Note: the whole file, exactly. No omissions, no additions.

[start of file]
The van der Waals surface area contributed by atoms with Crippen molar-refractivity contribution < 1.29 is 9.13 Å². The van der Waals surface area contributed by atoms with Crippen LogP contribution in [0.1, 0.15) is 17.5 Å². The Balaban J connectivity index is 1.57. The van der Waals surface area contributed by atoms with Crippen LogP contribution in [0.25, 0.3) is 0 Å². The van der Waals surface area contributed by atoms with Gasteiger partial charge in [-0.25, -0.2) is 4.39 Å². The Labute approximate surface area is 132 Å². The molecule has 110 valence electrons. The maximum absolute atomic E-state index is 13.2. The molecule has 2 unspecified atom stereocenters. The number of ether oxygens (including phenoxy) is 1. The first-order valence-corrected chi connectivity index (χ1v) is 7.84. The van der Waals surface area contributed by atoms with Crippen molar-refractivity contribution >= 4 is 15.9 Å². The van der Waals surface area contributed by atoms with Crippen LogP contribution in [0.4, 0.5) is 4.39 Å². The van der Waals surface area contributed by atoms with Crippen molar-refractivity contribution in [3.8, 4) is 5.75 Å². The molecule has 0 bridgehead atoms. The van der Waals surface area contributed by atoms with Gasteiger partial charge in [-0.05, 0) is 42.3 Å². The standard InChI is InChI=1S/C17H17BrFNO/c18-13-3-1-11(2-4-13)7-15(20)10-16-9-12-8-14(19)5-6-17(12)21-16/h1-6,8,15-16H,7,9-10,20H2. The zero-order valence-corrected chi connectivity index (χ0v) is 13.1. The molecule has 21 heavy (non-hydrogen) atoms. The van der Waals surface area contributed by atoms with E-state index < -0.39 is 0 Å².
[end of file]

The van der Waals surface area contributed by atoms with Crippen molar-refractivity contribution < 1.29 is 9.13 Å². The van der Waals surface area contributed by atoms with Crippen LogP contribution in [0.1, 0.15) is 17.5 Å². The Balaban J connectivity index is 1.57. The van der Waals surface area contributed by atoms with Crippen LogP contribution in [0.25, 0.3) is 0 Å². The van der Waals surface area contributed by atoms with Gasteiger partial charge in [-0.25, -0.2) is 4.39 Å². The Labute approximate surface area is 132 Å². The molecule has 110 valence electrons. The maximum absolute atomic E-state index is 13.2. The molecule has 2 unspecified atom stereocenters. The number of ether oxygens (including phenoxy) is 1. The first-order valence-corrected chi connectivity index (χ1v) is 7.84. The van der Waals surface area contributed by atoms with Crippen molar-refractivity contribution >= 4 is 15.9 Å². The van der Waals surface area contributed by atoms with Crippen LogP contribution in [0.4, 0.5) is 4.39 Å². The van der Waals surface area contributed by atoms with Crippen molar-refractivity contribution in [3.8, 4) is 5.75 Å². The molecule has 0 bridgehead atoms. The van der Waals surface area contributed by atoms with Gasteiger partial charge in [-0.05, 0) is 42.3 Å². The standard InChI is InChI=1S/C17H17BrFNO/c18-13-3-1-11(2-4-13)7-15(20)10-16-9-12-8-14(19)5-6-17(12)21-16/h1-6,8,15-16H,7,9-10,20H2. The zero-order valence-corrected chi connectivity index (χ0v) is 13.1. The molecule has 21 heavy (non-hydrogen) atoms. The van der Waals surface area contributed by atoms with E-state index < -0.39 is 0 Å².